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the Lord will give grace and glory: no good thing will he withhold from them that walk uprightly. "Fear not, O Ifrael, the Lord is thy keeper: the Lord is thy fhade upon thy right hand. The fun fhall not fmite thee by day, nor the moon by night. The Lord fhall preserve thee from all evil; he fhall preferve thy foul. The Lord fhall preferve thy going-out, and thy coming-in, from this time forth, and even forevermore."t

* Pfal. lxxxiv. 11.

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+ Pfal. cxxi. 5-8.

History

History of Moses.

LECTURE X.

EXODUS xiv. 21, 22.

And Mofes ftretched out his hand over the fea; and the Lord caufed the fea to go back by a strong east wind all that night, and made the fea dry land, and the waters were divided. And the children of Ifrael went into the midst of the fea upon the dry ground: and the wa ters were a wall unto them on their right hand, and on their left.

IN N the little benefits which men confer upon each other, it generally happens that fome untoward circumftance infinuates itfelf, and occafions, to one of the parties at least, mortification, disappointment or difguft; for nothing human is perfect. A gracious action is frequently refented as an injury, from the ungracious manner in which it is performed. I am charmed with both the matter of that kindness fhewn me, and the affectionate difpofition which prompted it; but alas, it arrived an hour too late! Another prevented my wifhes; and I prized not the bleffing, because I was not inftructed in its value by feeling the want of it. This favour done me is very great; but it is not precifely the thing I looked for; or, it is fo clogged with fome unpleasant condition, that I would rather be without it: it affords me prefent relief, but will it not involve me in greater difficulties hereafter? Had I failed in my expectations from this quarter, I fhould eafily have gained my end by

applying

applying to another friend. In a word, there is a perpetual fomething, in the friendly communications of men, which continually mars the worth of what is given and received. And no wonder, if we confider that favours are not always granted from affection, nor accepted with gratitude. But the bounties of Heaven poffefs every quality that can enhance their value, and endear their Author to a fenfible heart. Infinitely valuable in themselves, they flow from love. The "good and perfect gifts, which come down from the Father of lights," are given "liberally, and without upbraiding." Exactly what we need, they come precifely at the moment when we want them most, or when they are moft beneficial to us. Worthy of God to bestow, they cannot be unworthy of us to receive. Were he to withhold his gracious aid, in vain fhould we look for relief from any other quarter. Productive of present satisfaction and joy, his benefits involve us in no future diftrefs, fhame or remorfe. Serviceable to the body, they are at the fame time improving to the mind. Important and interefting for time, they have an influence upon eternity.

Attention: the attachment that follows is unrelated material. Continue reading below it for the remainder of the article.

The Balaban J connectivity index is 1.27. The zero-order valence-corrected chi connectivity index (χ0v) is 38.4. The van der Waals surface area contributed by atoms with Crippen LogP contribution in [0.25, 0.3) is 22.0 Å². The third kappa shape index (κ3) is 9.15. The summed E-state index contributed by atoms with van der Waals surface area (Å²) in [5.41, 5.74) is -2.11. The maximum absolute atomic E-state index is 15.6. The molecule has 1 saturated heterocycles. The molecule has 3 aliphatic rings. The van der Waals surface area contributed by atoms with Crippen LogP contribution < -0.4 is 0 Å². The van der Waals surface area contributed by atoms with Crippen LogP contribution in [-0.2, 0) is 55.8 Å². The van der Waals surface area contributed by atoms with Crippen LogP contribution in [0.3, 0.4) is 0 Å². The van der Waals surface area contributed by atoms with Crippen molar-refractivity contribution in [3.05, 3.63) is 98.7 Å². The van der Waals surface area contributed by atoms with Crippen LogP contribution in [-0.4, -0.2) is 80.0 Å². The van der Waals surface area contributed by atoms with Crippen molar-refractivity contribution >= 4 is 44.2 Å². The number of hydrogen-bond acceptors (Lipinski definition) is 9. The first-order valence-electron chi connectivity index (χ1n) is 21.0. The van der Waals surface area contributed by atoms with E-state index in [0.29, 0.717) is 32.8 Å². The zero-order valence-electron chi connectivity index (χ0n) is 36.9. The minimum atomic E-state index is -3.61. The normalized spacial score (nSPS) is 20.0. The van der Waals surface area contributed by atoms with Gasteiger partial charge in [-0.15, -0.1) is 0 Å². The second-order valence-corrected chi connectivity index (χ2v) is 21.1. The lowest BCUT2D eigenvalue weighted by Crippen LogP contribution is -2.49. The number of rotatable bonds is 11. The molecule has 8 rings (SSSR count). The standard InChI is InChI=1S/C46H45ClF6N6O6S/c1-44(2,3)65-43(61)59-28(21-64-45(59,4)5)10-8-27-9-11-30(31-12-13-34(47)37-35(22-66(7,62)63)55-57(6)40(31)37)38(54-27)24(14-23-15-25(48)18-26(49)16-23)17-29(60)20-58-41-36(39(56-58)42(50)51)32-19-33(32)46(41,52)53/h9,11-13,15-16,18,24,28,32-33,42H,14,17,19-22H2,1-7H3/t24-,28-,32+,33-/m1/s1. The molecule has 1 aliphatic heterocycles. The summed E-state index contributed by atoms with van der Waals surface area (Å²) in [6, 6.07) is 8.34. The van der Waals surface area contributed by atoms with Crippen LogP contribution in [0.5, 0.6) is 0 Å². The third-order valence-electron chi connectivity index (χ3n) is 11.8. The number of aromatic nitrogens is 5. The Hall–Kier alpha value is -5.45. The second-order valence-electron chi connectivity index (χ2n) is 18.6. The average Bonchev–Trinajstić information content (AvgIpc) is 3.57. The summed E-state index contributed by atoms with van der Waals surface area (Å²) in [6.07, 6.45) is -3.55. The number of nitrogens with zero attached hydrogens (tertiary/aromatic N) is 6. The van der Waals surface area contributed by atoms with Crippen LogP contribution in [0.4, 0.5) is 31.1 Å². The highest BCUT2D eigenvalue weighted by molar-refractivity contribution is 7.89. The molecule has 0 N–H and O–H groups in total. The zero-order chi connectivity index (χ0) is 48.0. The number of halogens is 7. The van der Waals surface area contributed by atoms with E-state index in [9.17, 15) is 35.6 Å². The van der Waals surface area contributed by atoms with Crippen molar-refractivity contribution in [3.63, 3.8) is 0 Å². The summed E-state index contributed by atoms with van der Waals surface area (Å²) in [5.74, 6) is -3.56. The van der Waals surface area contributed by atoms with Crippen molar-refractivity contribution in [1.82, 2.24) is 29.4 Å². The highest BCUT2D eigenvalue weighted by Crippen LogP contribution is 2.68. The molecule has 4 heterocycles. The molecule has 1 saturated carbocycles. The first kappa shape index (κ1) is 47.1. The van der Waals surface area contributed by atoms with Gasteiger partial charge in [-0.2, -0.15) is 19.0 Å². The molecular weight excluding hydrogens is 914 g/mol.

The gracious interpofitions of Jehovah, in behalf of his chofen people, have this peculiar recommendation to our attention, as to that people's grateful obfervation and acknowledgment-that they were not in the usual course of things; they were the fruits of the constant and unremitting care of a special providence; they were the fufpenfion or alteration of the established laws of nature; they were the operation of a mighty hand and an out-stretched arm, fenfibly controlling the winds, the waves and the clouds; and fubduing the most ungovernable elements to its purpofe. Other parents are endued with tranfitory affections and attachments, fuited to the tranfitory nature of the truft committed to them. The hen tends her unfledged brood with the vigilance of a dragon and the boldness of a lion. But maternal tenderness and anxiety diminish and expire with the occafion of

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them,